View this artwork by appointment, at Tate Britain's Prints and Drawings Rooms
Finberg suggested that this is a view of Coniston Old Man, and it seems likely that the scene is somewhere in the Lake District: it may well be a view looking across Coniston Water from the eastern shore. The subject does not relate to any of the sketches that Turner made in his Tweed and Lakes sketchbook (Tate; Turner Bequest XXXV), and the study may date from a little after the tour: the handling of watercolour is close to that found in a sequence of studies for a view at Stourhead of 1798 (Tate D01907–D01909; Turner Bequest XXXVI C, D, E). It exemplifies his early experiments with stopping-out, by which means the figures are alone indicated, except for a few disconnected strokes of the pencil, which is used sparingly throughout the sheet. The presence of the figures is not a secure indication that Turner intended to bring the work to a finished state, but might bear that interpretation.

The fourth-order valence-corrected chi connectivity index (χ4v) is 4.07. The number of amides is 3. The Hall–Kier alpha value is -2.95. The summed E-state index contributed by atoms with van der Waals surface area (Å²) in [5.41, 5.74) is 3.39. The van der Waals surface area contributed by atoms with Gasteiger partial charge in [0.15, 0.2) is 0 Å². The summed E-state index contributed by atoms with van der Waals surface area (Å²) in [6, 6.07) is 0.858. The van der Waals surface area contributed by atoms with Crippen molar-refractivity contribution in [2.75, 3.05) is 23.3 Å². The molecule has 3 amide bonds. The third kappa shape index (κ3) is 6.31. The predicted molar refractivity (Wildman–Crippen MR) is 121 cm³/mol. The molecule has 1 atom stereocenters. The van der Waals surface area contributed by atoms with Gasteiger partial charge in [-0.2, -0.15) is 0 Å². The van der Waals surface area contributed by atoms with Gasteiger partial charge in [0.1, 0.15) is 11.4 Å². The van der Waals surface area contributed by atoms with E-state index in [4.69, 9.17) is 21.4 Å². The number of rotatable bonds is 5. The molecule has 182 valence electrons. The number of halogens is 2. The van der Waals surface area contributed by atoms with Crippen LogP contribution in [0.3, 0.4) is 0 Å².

Apart from the two oil paintings of Lake District subjects that Turner exhibited at the Royal Academy in 1798, Morning amongst the Coniston Fells, Cumberland (Tate N00461)1 and Buttermere Lake (Tate N00460),2 no finished works emerged from his visit to the Lakes in 1797; another watercolour study probably depicting the same part of the world but on a smaller scale is Tate D01117 (Turner Bequest XXXVI W).
Blank; the sheet dirty, creased and splashed with ink.
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